Where is Mel Brooks when you need him?

Ever since Chipotle's self-righteous claim (which isn't even true) that the company was removing GM ingredients from its food because "it doesn't align with [the company's] position," just about everything conceivable went wrong.  It's now a bit of a novelty to find a news day when they haven't poisoned someone.

I find it nearly impossible to ponder this level of bungling without The Producers' "Springtime for Hitler" popping into my head. Of course, the main difference between the company and the premise of the movie is that producer Max Bialystock hatches a scheme to make money by intentionally producing a sure-flop play, only to have it succeed despite his best efforts. This is where the similarities end.

Although is unlikely that Chipotle is intentionally trying to poison its customers, they are doing a splendid job nonetheless. And, the patrons are not the only people who are suffering from gastrointestinal distress. Chipotle investors cannot be delighted either:

This probably has something to do with it:

The timeline of events, most of which happened in the past three months, reads like a Three Stooges script: 

-January 14th — Chipotle announces that it is removing pork products from 600 of its restaurants because an internal audit found that one of their suppliers wasn't raising its pigs in accordance with company standards.

-April 26th — The company announces that it will stop using any genetically modified food. They are quite smug about it:  According to Steve Ells, the founder and co-CEO of the company “Just because food is served fast doesn’t mean it has to be made with cheap raw ingredients, highly processed with preservatives and fillers and stabilizers and artificial colors and flavors.” What this has to do with GM food is, well, nothing. It's all hyperbole that, at the very least, suggests that GM food = a bunch of artificial garbage— a big scientific no-no. One has nothing to do with the other.

It was straight downhill from there. 

-September 11th — A cluster of food poison cases in Minnesota is traced back to contaminated tomatoes that were served in 17 Chipotle restaurants. The bug is salmonella.

-November 2nd — The company shutters 43 restaurants in Oregon and Washington after an E. coli outbreak. The strain is identified as STEC O26, which produces Shiga-toxin.

-November 10th — Restaurants in Oregon plan to reopen.

-December 5th — The company announces an enhanced food safety program. Just in time!

-December 6th — Or maybe not...

-December 8th — Eighty students become ill after eating at one restaurant, including eight members of the basketball team, which gives a new meaning to the term "foul line." This time the culprit is the highly contagious norovirus, which was found to be spread by one employee who worked while sick. 

OK, so anyone can have a bad year, but perhaps they should have shut the hell up about how wonderful they were before they started poisoning people with three (!) different pathogens.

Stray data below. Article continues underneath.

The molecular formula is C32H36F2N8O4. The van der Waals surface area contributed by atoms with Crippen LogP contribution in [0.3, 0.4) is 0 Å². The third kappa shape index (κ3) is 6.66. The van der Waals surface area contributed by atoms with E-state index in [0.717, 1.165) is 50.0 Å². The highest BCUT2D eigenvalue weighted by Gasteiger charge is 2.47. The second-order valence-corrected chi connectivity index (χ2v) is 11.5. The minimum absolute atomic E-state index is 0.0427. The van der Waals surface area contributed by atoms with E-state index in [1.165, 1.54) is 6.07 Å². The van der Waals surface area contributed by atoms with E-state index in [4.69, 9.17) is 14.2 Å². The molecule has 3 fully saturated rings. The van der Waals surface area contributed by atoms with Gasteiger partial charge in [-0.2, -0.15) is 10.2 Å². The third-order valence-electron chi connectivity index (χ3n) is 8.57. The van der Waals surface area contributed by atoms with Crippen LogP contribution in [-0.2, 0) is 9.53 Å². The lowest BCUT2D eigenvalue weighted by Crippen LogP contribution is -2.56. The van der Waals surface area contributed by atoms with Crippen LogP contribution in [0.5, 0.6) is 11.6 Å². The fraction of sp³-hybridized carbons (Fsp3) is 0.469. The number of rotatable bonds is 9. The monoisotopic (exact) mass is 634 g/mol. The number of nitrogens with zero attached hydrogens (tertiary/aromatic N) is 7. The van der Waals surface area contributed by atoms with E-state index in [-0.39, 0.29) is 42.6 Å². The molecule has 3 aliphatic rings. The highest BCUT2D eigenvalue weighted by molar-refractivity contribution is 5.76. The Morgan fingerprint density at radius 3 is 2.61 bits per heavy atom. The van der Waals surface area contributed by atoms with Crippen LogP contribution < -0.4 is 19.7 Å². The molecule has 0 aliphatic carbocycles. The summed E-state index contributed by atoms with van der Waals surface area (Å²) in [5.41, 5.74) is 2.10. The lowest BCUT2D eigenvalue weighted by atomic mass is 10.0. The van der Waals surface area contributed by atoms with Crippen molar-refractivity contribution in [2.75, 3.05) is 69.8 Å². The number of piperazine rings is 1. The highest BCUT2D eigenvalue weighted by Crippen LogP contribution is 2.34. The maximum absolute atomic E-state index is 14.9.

But on some level, I have to cut them a break. They are trying to find their niche while being under the microscope of both anti-GM groups AND animal rights group. The latter is especially disturbing, because when it comes to dealing with groups like PETA, one is always navigating an "utterless ship." 

No way you can both pacify these nuts and also run a successful business at the same time. Not even if you have already kissed enough vegan ass to have emerald lips. This becomes obvious in pieces such as this one by Lauren Gazzola on Slate, called "Don't Buy the Chipotle Hype. There is No Such Thing as 'Humane Slaughter."'

Gazzola is nothing if not ephemeral. 

For example, first, glowing reviews:

"If there is one restaurant that has increasingly garnered favor with the vegetarian and animal advocacy crowds in recent years, it is undoubtedly the fast-growing, fast-casual Chipotle Mexican Grill."

"Chipotle won People for the Ethical Treatment of Animals’ (PETA) Peta2 Libby Award for Best Vegan-Friendly Restaurant Chain in both 2011 and 2012."

"Last year, the restaurant’s new sofritas – shredded, braised, spiced tofu – made three of VegNews Magazine’s [The company even] took home PETA’s Best New Vegan Food Item award. (That product has just launched nationwide.) Chipotle also ditched the bacon in — and thereby veganized — its pinto beans."

Vegan sofritas???? Ewwwwww.

Followed by stuff like this :

“It’s not food. It’s violence.”

"We need to shift this debate away from bigger cages and better deaths, and back to the central issue: whether we should be killing animals at all."

Eh... What did I expect? Sanity from PETA? Silly me.
So, somehow, the company managed to poison people with three different pathogens over a three-month period — an example of suboptimal food preparation technique if ever there were one— with germs are typically transmitted via the fecal-oral route, which is exactly what it sounds like. For a company that is committed to selling "food with integrity," instead of propagating scientific nonsense about GM foods, perhaps that might want to focus on getting its employees to wash their hands a little better, and stay home when they are projectile vomiting.

Just in case you haven't felt like hurling yet, this should do the job— a portion of the company mission statement, as quoted by Els:

"[The company is committed to serving] 'food with integrity, which includes [treating] animals with dignity and respect” and [allowing] them to display their natural tendencies.” 

And, it will conduct it business “in a way that doesn’t exploit animals.”

Huh ????????  It's a f#####ing chicken!!!! Its job is to be eaten. But, if these guys are really worried about not "exploiting animals," then why not send the damn thing to a day spa instead of cutting its head off?